A Swedish family renovated a summer home and added a greenhouse structure around it. Watch an in-depth video explaining the benefits of “Naturehousing”.
The innovative concept was first proposed by Swedish architect Bengt Warne back in the 1970’s. Called the Naturhus (“Naturehousing”), the design works as a “sun collector” of sorts, where the cyclic flows of nature are utilized for producing energy, cleaning water, air and generating things like compost. It works great in the Scandinavian climate, which the in-depth video from Fair Companies video (above) discusses.
The owners of the unique home, Marie Granmar and Charles Sacilotto, were inspired by Warne’s work when they built their own version of the Naturhus abode years ago. They began by purchasing a property with an existing summer home and then installed a conventional greenhouse around it. In total, it cost about $84,000 USD.
The family’s home follows the same principles as Warne’s. They built their own centrifugal wastewater treatment system that separates urine from the solids, which is then purified by plants and then sent to their garden. In addition, the greenhouse allows them to lengthen their gardening season, enabling them to grow Mediterranean plants like figs. Perhaps the best part? It also helps them cut down on the costs of heating.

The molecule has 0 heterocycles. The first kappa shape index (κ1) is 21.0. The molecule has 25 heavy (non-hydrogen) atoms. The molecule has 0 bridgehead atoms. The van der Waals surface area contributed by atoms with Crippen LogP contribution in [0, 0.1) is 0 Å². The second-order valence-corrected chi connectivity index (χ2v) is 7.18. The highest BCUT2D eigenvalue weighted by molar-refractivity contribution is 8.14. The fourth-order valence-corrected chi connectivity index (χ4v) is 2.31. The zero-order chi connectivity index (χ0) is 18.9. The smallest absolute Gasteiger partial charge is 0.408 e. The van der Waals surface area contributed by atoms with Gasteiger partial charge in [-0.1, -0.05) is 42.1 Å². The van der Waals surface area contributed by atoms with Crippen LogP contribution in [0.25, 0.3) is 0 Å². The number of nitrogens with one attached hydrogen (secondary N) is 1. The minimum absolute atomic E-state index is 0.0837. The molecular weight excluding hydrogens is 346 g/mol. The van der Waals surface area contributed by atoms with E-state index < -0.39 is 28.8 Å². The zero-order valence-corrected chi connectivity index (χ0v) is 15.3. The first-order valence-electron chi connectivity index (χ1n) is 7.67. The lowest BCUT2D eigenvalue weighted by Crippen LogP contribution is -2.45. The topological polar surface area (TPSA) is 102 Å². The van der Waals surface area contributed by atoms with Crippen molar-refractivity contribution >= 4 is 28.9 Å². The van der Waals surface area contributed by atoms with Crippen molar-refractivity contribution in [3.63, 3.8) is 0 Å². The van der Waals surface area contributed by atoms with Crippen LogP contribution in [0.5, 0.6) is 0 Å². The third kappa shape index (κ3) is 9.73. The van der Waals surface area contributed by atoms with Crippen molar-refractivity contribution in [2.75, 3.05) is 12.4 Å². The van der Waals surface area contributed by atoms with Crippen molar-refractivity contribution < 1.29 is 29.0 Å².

As can be seen in the pictures, the home’s exterior spaces can now be used year-round, whereas previously they were exposed to the elements.
This out-of-the-box greenhouse idea not only keeps the family’s house warm, it also protects it from weathering due to the elements.
While the concept would not work in extremely hot and sunny climates (it’s meant for the colder, northern climates), it may be a viable alternative to cut heating bills and to extend the growing season.
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